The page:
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A framework for making decisions

Rather than relying on an implicit framework and hoping things work out, we have an explicit framework for making decisions.

Portrait of David Jarvis
David JarvisFriday 17 April 2020

In the absence of explicit frameworks of power and decision making, an organisation will form implicit ones. This can lead to internal power struggles and institutional inertia as nobody knows who is truly responsible or how to make a collective decision.

Rather than relying on an implicit framework and hoping things work out, we have an explicit framework for making decisions. Note that as a [hopeful] bank we will have places where a given specific decision-making process will be more prescriptive.


  • Make decisions quickly. As a startup, we don't have infinite time or money. Slow decisions mean death ☠️. We aim to make decisions quickly.
  • Make decisions correctly. Our status as a bank means certain errors can be very costly. We aim to make sure decisions are properly thought through to ensure we make the right call.
  • Have clear ownership. It's hard to make decisions when it's not clear who the decision maker is. We aim to have no ambiguity about who owns a decision.
  • Get everyone's buy-in. Re-litigating past decisions only leads to inertia and animosity. We want everyone to be on board with the decisions we make. Note that this isn't about consensus‍—‌it's about a framework where people can get comfortable with a decision even if they disagree with it.

Autonomous by default

You are empowered to use your best judgement when making decisions that are unlikely to find disagreement within the rest of the company and where the wrong decision would be easily fixed. Trying to figure out if a page should be called "jobs" or "careers"? Just make a decision yourself! We should waste no time on things that are inconsequential.

Hierarchic fallback

If the decision is of larger consequence and you're not sure what to do (e.g. is it worth developing a custom feature for this customer?), ask your colleagues for advice. If it becomes clear that the right decision is not obvious or is likely to be contentious, you should appoint a final decision maker quickly (by default, this should be your direct superior).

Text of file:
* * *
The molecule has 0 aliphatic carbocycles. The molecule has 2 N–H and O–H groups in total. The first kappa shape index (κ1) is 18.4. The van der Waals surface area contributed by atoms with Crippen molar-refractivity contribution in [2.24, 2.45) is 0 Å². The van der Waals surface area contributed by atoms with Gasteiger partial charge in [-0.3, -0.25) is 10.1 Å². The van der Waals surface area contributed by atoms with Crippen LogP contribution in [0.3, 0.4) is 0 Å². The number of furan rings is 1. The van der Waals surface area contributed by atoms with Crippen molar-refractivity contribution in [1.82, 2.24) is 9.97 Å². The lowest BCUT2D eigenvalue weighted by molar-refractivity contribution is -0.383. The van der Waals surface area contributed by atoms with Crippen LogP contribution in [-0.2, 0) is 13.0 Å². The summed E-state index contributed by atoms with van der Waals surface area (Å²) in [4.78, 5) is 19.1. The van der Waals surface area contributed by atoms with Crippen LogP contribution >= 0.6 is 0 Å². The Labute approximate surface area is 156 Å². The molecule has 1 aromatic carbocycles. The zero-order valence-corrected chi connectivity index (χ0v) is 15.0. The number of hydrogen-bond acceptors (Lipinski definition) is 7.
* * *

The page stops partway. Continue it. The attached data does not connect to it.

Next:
The final decision maker is empowered to make the decision directly themselves, to transfer their authority to the right person in the organisation to make the decision, or to ask their superior in turn.

Truly contentious issues may bubble up until a member of the Executive Committee has to make a call. That's okay! Being the final arbiter of hard decisions is literally their job.

Disagree and commit

It is important that decisions are made with full information, and so we encourage open discussion and debate in line with our core value of transparency.

However, once a decision has been made, that's it. Whether you were on the winning or losing side of the debate, you are expected to get behind the decision and give it your full support going forward. We do not second-guess our decisions or revisit them until or unless new information emerges that makes the decision worth revisiting.

Acknowledging mistakes

Sometimes, we'll get things wrong. When there is new information that shows that we made the wrong decision, we should acknowledge the error quickly and take the appropriate corrective action. In some cases it may be worth having a post-mortem to understand what led to the decision being incorrect in the first place.

Strong opinions belong to the informed

Everybody wants to be thought of as a thought leader. But have you ever spent any time with people who describe themselves as thought leaders? They're intolerable. They believe their job is to have an opinion about everything, even if it's not important or something they know about.

Don't feel like you need to have a strong opinion about everything that comes up for discussion. Discussion should be driven by people who have relevant experience or expertise, or whom will be highly impacted by a decision's outcome.

Data informed, not data-driven

Having solid data can be invaluable in making the right decision. However, making a decision based on where the data leads you without any qualitative considerations can lead you down a dark path. Consider Facebook, which iterated on its product in a data-driven manner until it became one of the most addictive products on the planet that everyone hates.

Solid data has a role in our decision-making process, but it's not a trump card. Knowing when the right answer will be driven by qualitative rather than quantitative factors is challenging, and teasing apart the correct answer is the purpose of open discussion and debate.